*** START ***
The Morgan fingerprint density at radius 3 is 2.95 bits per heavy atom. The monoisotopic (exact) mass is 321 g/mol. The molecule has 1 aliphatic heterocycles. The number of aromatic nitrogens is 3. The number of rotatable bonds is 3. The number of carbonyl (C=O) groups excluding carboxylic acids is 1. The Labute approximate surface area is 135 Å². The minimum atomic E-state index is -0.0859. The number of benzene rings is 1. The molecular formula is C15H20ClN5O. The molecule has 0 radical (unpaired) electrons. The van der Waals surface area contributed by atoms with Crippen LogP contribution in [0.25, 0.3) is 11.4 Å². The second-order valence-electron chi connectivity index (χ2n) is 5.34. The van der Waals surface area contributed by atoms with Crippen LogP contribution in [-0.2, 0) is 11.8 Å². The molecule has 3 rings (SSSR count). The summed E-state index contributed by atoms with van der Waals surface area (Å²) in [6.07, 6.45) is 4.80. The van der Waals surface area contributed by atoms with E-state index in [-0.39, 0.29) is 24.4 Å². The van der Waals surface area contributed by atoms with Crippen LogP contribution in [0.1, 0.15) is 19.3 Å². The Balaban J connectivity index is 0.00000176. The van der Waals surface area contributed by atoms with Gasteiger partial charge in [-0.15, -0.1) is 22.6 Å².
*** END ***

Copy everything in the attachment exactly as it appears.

The Morgan fingerprint density at radius 3 is 2.95 bits per heavy atom. The monoisotopic (exact) mass is 321 g/mol. The molecule has 1 aliphatic heterocycles. The number of aromatic nitrogens is 3. The number of rotatable bonds is 3. The number of carbonyl (C=O) groups excluding carboxylic acids is 1. The Labute approximate surface area is 135 Å². The minimum atomic E-state index is -0.0859. The number of benzene rings is 1. The molecular formula is C15H20ClN5O. The molecule has 0 radical (unpaired) electrons. The van der Waals surface area contributed by atoms with Crippen LogP contribution in [0.25, 0.3) is 11.4 Å². The second-order valence-electron chi connectivity index (χ2n) is 5.34. The van der Waals surface area contributed by atoms with Crippen LogP contribution in [-0.2, 0) is 11.8 Å². The molecule has 3 rings (SSSR count). The summed E-state index contributed by atoms with van der Waals surface area (Å²) in [6.07, 6.45) is 4.80. The van der Waals surface area contributed by atoms with E-state index in [-0.39, 0.29) is 24.4 Å². The van der Waals surface area contributed by atoms with Crippen LogP contribution in [0.1, 0.15) is 19.3 Å². The Balaban J connectivity index is 0.00000176. The van der Waals surface area contributed by atoms with Gasteiger partial charge in [-0.15, -0.1) is 22.6 Å².